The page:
TV - What If? Grange Hill: Redux

Taking a look at what should have been, could be or simply would make an interesting idea. There are so many possibilities... so what if Steve Taylor-Bryant remade Grange Hill...

I realised today that my friends are all slightly strange. Karl Wishart, a good buddy and ‘day job’ colleague, suggested to me a remake of Grange Hill and a few conditions and here I am writing about robots, holocausts and teaching woodwork. You see Karl’s vision was a great idea and he gave me a fair bit to work with. I have a title – Grange Hill: Redux. I have a list of characters that must be included (we’ll get to them in short order), and I have the rough scenario of events that lead to episode 1. If you like this idea and want to buy the vision then it’s all mine, if you hate it and think trolling is required then you, it was all Karl's idea. Here we go…

The year is 2039 and Great Britain is just recovering from the nuclear holocaust that occurred seven years previously. London, now a shell of the capital it once was, has decreed that survivors’ children should be educated and any child that attends the special schools, built within the remains of warehouses and factories in the old inner city, is exempt from the workhouse until they are of school leaver’s age. Lessons are not dissimilar to ones we had when I was child, woodwork, metalwork, mathematics, history, but gone are the softer options of media studies and music. In their place are essentials for bettering life as the country seeks to recover. Hunting and foraging, cooking and menial tasks like sewing and basic robotics are the way to get ahead, the way to finally find work outside of the destroyed metropolis and maybe earn some real money instead of food and clothing tokens. Work in the meccas of Bristol and Leeds that, somehow, weren’t affected by the nuclear catastrophe. It is essential to the government of the day that discipline is kept and a workforce is educated. They also don’t want rumours of what may have caused the disaster to be dwelled upon so all history related studies are regimented by the controllers of the fledgling schools, The Department for Urban Welfare, headed up by the tough survivor of the old regime Dawn Frobisher (Grange Hill head from the original series, Gwyneth Powell). There is no network of electronic communication like the era before them, no mobile devices or world wide web and, with a lot of the paper history destroyed, the DUW and the Government can rewrite the nation’s history with their propaganda machine. The teachers are androids, pre-programmed to teach only the DUW’s wishes.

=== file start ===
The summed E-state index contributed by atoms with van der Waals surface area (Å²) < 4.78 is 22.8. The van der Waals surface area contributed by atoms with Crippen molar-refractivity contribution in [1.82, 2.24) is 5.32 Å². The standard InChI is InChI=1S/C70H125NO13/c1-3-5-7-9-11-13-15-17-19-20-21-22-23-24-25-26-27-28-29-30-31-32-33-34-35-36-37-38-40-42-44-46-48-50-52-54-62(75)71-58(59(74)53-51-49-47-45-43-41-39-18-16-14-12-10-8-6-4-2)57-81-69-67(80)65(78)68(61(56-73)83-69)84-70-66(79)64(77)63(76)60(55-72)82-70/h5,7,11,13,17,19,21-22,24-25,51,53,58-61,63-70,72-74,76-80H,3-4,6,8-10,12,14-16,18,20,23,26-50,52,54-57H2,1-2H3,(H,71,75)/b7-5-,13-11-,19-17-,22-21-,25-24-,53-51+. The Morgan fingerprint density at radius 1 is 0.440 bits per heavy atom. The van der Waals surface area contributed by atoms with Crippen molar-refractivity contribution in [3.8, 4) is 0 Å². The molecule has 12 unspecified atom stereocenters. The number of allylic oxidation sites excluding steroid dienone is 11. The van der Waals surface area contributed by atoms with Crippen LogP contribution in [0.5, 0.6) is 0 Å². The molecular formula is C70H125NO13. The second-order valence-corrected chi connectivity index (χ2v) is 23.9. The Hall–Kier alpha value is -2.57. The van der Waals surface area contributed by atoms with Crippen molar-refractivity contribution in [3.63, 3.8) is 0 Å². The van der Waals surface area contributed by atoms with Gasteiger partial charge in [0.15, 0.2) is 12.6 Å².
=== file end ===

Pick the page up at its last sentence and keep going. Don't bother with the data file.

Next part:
"*sigh* What has he cast me in this time?"

The first school to open, with little fanfare, was Grange Hill. Run by Mrs McClusky (Keeley Hawes) and her Deputy Droid, Bronson (Malcolm McDowell), season one of the post-apocalyptic education drama will follow a group of students desperate to avoid the workhouse but not necessarily completely enamoured by the idea of learning. Tucker Jenkins, Stewpot Stewart, Pogo Patterson, Suzanne Ross, Gripper Stebson, Jonah Jones, Zammo McGuire, Roly Browning, Ziggy Greaves and Precious Matthews are thrown in to the deep end, learning to read and write whilst their families depend on them for credits to clothe and feed everyone in their rooms. Drugs are rife, with SynthFire a particular nasty and addictive substance, and many students have their lives either directly or indirectly affected by addiction to the uranium based narcotic. McClusky and Bronson try their hardest to keep order but the students do have some supportive androids on the staff. Histrionics and robotics tutor Bullet Baxter (Robbie Coltrane) keeps his lessons entertaining and always manages to grab the attention of the children, and ‘The Caretaker’ Mr Griffiths, an undercover agent from the Mysterious North (Will Mellor) becomes the children’s confidante. He may have started at Grange Hill on a reconnaissance mission but the children touch his heart and he tries to help as many as he can, especially those ravaged by SynthFire addiction.

As you can see, as I’ve written a brief overview of what to expect, a lot of the problems that the children will face are the same as the ones they encountered in the original BBC show. Drugs, bullying, differing staff and friend relationships are all common issues in schools and I think that, even within the post-apocalyptic setting, the programme would be able to speak to its viewer in the same way the original spoke to me. I’m setting writer Joe Lidster the job of writing/showrunning the relaunch of Grange Hill as Joe is a writer I admire immensely and his work on Torchwood, Sherlock, Doctor Who and his fantastic work on the audio series Dark Shadows should stand him in good stead for the step up to main man. Rachel Talalay is one of my favourite directors and so each episode will be overseen by her genius eye for portraying a story. Talalay has an incredible back catalogue of work including Sherlock, Supergirl, Doctor Who and Supernatural, but it is her direction of my favourite all time comic book film, which happened to star Mr Bronson himself Malcolm McDowell, Tank Girl, that shows me that the right level of edge and humour I would need from a Grange Hill in this scenario is possible.

So there we have it. Karl had a dream, I am making it a reality. Either that or we both drink too much.


Follow Steve on Twitter @STBwrites 

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